Oklahoma City Assisted Reproductive Technology (ART) Lawyer

People hoping to grow their families have lots of options. While many families opt for adoption, others pursue assisted reproductive technology choices, such as in vitro fertilization (IVF), surrogacy, donor gametes, and other related procedures. Assisted reproductive technology (ART) opens the possibility of parenthood to same-sex couples and those struggling with infertility, but these options also come with legal considerations you should be aware of.

An Oklahoma City assisted reproductive technology lawyer could explain all applicable laws and how to resolve common issues that arise in ART. Working with a skilled and experienced attorney allows you to embark on this new chapter of your lives with confidence and peace of mind.

Legal Issues When Using a Donor

Assisted reproductive technology (ART) often requires intended parents to use donated eggs, sperm, or embryos. Establishing who has the right to this biological material through a written contract is critical. Sometimes donors are anonymous and have made their donations through a contract with a fertility clinic. In other cases, intended parents make a private arrangement with a donor.

A legal professional could draft a donor contract reflecting your unique needs and intentions. It could establish compensation for the donated material as well as the donor’s time and expenses in providing it. The contract could address who owns any embryos and specify what may be done with extra embryos. It might also cover issues like anonymity and conflict resolution.

Whether you are a donor or an intended parent, an Oklahoma City assisted reproductive technology attorney with extensive experience in fertility law should review any contract with the facility before you sign it. A legal professional could explain its terms in detail and suggest revisions, if necessary.

Laws Around Surrogacy

Many couples choose to hire a gestational surrogate who receives an embryo and carries the child in the womb until delivery. 10 Oklahoma Statutes § 557.5 requires intended parents, the surrogate, and the surrogate’s spouse to all sign a written agreement spelling out the terms of the surrogacy arrangement.

Intended parents must be legally married to each other. Couples who have not formalized their union cannot legally enter into a surrogate agreement. A single person may be an intended parent and use a gestational surrogate, but if an intended parent is married, their spouse must also be an intended parent.

Some states restrict the compensation a surrogate may receive, but Oklahoma allows intended parents to compensate a surrogate for their services. A fertility attorney in Oklahoma City could prepare a surrogacy agreement and advise intended parents or the surrogate about structuring a compensation agreement.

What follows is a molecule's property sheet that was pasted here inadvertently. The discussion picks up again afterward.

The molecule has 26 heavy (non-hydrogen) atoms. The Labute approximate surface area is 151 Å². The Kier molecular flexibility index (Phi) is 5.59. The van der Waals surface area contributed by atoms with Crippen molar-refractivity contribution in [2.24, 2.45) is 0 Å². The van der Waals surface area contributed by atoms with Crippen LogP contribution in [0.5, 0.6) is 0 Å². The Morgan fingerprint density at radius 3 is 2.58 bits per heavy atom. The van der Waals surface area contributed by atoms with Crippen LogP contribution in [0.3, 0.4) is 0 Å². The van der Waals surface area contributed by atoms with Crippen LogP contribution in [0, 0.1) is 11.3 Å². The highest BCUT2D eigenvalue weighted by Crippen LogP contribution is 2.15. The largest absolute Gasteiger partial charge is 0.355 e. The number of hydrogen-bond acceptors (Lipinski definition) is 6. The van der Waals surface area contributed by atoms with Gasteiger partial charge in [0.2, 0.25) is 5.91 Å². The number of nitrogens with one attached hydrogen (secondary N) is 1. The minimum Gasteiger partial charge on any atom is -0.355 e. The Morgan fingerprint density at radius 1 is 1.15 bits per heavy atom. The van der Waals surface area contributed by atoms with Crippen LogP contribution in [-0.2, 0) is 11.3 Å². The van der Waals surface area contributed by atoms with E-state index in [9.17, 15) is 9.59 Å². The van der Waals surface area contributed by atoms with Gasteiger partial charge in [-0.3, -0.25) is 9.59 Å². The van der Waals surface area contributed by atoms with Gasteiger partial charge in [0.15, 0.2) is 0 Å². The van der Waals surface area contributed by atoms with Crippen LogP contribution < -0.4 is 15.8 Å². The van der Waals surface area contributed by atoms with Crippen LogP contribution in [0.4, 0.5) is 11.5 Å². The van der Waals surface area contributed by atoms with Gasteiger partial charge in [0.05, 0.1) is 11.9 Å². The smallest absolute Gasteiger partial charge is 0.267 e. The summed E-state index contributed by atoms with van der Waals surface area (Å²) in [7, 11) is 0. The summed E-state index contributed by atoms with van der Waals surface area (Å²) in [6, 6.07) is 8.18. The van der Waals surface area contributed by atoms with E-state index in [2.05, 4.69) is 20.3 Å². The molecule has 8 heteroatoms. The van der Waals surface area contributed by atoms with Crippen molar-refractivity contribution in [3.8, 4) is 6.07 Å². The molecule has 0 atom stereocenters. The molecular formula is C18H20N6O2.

Agreement Validation and Parentage Orders

A court must validate the agreement between the intended parents, the surrogate, and the surrogate’s spouse before an embryo transfer occurs. An Oklahoma City assisted reproductive technology attorney from The Smith Firm could prepare the petition asking the court to validate the agreement.

10 Oklahoma Statutes § 557.10 requires a judge to review multiple factors when considering whether to validate a surrogacy agreement. The petition for validation must include the written surrogacy agreement as well as the following:

  • Proof the intended parents have arranged for their child’s guardianship
  • Proof that the surrogate, her spouse, and the intended parents are in good mental and physical health
  • Medical records showing the intended parent cannot carry a child to term or would assume an unreasonable risk if they attempted to do so
  • Evidence the surrogate has carried and given birth to at least one child and her health will not suffer from another pregnancy and delivery

The judge also must confirm that all parties entered into the agreement voluntarily and had the advice of independent legal counsel.

If the judge agrees that the surrogacy arrangement meets legal requirements, the court will issue an order validating the agreement. The order also establishes the intended parents as the child’s legal parents. If a child is born of the agreement, the intended parents will be named on the birth certificate and will be the only people with parental rights.

Discuss Your Rights With an Oklahoma City Assisted Reproductive Technology Lawyer

If you plan to use ART to have a child, you need an attorney with knowledge of fertility law. Technology is evolving rapidly, and the law is also developing as courts gain more experience with ART.

The legal professionals at The Smith Firm are conversant with all fertility law matters. Schedule a consultation An Oklahoma City assisted reproductive technology attorney as soon as you decide to use ART to expand your family. We are here for you.